In my opinion that leaves us with the most likely outcome being in the NDC+ range – again, bad but hopefully not catastrophic. This path would require building out wind and solar as much as possible, while upgrading the grid along the way and adding what grid storage we can. It remains to be seen how much intermittent energy upgraded grids can take, but I hope at least 40-50%. For the rest we need to maximize hydroelectric, geothermal, and nuclear, with some tidal energy and biomass thrown in. At the same time we need to aggressively convert our automobile fleet to electric, which is proceeding reasonably well. We need to incentivize major industrial emitters, like the steel and cement industries, to find greener options. Converting our hydrogen production from gray or blue hydrogen to green hydrogen will help immensely as well. Oh, and stop cutting down the rainforest.

I actually think that by 2060 or so, and definitely by the end of the century, technological advancement will allow a near full transition to green technologies. They will be the best option, adopted by default. But how quickly we get there absolutely matters, so we need to focus on which policies and investments will get us there as quickly as possible. We also will definitely need some carbon capture technology. Right now we’re mostly waiting for the research to advance, in the meantime we can maximize the number of trees in the world.

Now for the bad news – while the projected temperature range has decreased with advancing technology, our scientific understanding of the effects of different temperature increases is heading in the wrong direction. So while 2.4 C, for example, is much better than the 4 C projections of a decade ago, the effects of 2.4 C are likely worse than we thought. It now seems really critical that we keep peak warming below 2.0 C, and as close to 1.5 as possible. For example, it turns out we were vastly underestimating the amount of Greenland ice loss, and therefore resulting sea level rise. Also, warming is not uniform. The US is warming more than the global average, with a significant increase in costly weather events.

The biggest problem is that scientists can only estimate where the real tipping points are. A tipping point is an amount of warming at which an irreversible consequence will occur, or an effect will kick in that will cause further warming, leading to a cascade of locked-in warming. The biggest tipping point is the large land-based ice sheets, primarily Greenland and the Antarctic. At what point will warming lead to so much ice melt that these ice sheets become unstable and eventually collapse? That would be catastrophic, with high sea level rise and devastation to coastal cities.

Most worrying, the latest estimate is that there are potentially six tipping points which may be triggered by warming >1.5 C – including collapse of the Western Antarctic ice sheet, collapse of the Greenland ice sheet, shut down of the Atlantic conveyor belt, die off of corals, and loss of ice from the Barents sea. These all can happen somewhere between 1.5 and 2.0 C. It is therefore vital that we keep below 2.0 C or we are essentially guaranteed to hit one or more of these catastrophic tipping points, but if want want to guarantee that we trigger none of them we have to stay below 1.5 C. Again, I think this is unlikely, so we are essentially going to throw the dice with peak warming somewhere in the 1.7-1.8 range.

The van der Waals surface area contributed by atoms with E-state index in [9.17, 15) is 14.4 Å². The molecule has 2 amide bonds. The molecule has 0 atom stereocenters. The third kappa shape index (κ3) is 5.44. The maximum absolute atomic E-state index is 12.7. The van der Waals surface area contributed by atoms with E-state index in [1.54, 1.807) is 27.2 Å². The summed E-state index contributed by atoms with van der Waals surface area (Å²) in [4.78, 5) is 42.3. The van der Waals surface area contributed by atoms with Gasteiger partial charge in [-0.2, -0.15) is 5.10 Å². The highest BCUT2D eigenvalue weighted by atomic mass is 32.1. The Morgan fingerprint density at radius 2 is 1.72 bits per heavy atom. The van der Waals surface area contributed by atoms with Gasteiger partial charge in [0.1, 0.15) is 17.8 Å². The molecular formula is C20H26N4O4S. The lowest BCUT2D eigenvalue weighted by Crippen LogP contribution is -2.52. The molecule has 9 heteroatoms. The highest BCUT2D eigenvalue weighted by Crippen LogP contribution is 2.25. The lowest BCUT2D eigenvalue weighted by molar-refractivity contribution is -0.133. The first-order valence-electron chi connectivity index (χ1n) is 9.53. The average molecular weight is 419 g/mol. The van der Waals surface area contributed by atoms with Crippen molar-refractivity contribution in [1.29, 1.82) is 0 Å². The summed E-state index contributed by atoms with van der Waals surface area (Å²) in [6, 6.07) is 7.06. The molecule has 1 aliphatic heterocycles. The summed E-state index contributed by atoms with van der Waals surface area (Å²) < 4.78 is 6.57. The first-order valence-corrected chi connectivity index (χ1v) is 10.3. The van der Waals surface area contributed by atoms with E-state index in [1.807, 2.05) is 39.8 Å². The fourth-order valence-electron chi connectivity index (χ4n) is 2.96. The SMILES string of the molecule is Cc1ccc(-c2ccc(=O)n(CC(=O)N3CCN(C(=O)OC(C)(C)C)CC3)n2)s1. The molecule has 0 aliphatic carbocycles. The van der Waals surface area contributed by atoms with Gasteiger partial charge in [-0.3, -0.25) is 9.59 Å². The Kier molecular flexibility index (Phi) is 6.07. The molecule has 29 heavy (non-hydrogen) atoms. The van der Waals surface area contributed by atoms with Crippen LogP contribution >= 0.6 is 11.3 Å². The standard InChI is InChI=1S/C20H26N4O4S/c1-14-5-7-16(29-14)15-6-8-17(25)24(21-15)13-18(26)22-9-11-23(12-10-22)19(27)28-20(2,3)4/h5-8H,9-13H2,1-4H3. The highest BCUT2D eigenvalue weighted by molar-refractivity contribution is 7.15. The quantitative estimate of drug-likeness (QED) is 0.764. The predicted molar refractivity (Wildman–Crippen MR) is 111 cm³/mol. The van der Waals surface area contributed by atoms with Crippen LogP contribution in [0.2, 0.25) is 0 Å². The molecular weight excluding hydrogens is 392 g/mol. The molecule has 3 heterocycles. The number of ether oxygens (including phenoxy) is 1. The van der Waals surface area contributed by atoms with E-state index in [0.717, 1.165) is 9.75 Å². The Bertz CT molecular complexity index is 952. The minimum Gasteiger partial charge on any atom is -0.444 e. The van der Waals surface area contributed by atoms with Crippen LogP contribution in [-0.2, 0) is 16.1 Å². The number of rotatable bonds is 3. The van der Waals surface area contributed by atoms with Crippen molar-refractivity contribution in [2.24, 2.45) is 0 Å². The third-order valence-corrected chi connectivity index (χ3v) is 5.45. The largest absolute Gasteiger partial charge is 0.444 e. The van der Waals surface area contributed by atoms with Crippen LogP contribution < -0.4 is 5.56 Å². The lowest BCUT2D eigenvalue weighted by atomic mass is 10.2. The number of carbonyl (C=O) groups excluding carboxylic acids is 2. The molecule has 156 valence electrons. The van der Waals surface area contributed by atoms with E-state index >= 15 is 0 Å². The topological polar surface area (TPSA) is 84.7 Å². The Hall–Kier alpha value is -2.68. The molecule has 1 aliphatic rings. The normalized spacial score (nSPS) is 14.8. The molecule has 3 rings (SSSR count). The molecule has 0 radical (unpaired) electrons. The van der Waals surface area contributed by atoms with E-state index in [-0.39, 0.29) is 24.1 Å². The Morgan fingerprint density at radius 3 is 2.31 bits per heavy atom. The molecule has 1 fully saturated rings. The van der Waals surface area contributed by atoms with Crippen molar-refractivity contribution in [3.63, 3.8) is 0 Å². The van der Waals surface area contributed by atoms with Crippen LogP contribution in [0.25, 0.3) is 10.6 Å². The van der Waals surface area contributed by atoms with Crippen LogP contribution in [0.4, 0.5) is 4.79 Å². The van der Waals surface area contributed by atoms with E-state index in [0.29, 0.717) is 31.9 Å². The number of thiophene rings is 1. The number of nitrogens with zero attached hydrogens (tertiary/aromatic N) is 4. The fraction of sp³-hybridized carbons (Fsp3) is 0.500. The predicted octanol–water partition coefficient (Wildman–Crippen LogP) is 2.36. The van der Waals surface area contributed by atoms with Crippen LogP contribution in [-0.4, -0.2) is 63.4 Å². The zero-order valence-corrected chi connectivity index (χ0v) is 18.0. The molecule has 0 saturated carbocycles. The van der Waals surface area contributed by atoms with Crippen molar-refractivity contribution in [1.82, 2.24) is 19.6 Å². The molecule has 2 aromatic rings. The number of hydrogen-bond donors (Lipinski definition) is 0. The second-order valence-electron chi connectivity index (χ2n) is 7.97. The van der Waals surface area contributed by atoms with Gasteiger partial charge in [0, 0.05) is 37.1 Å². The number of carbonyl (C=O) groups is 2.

If I had the power to make one change to improve our chances what would it be? I actually think we are headed in the right direction with most green technology, and we just need to strengthen our pledges a little bit and keep them to achieve what these technologies can. The big thing that is missing that would be the extra piece needed to keep us below 1.5 C, in my opinion, is nuclear power. Unfortunately there isn’t much of a political appetite for it, so it is at best a climate change afterthought. But if we want to stay below 1.5 C, while we are doing all the other things, we need to replace existing coal and natural gas as fast as possible with new nuclear.

Ironically, the environmentalists really screwed the environment with their anti-nuclear campaign. We lost precious decades, and burned a lot of coal we didn’t need to. Republicans are not off the hook for this either. They wasted everyone’s time with their ridiculous climate change denial and pro-fossil fuel pandering. If instead they pursued a science-based, free market, conservative solution they would have championed nuclear power. They could have also promoted other free-market solutions to accelerate switching to green technology. Instead they chose pseudoscience and denialism. We are where we are now because of failure across the political spectrum.

But it is (just barely) not too late. There is still a small window in which we can set aside ideology and take the optimal path to rapid decarbonization. I harbor a tiny flicker of hope we can do it. But I know that realistically we are headed likely for somewhere between 1.5 and 2.0 C warming (and that is if things continue to go well). So it looks like we are going to roll the dice and see what happens.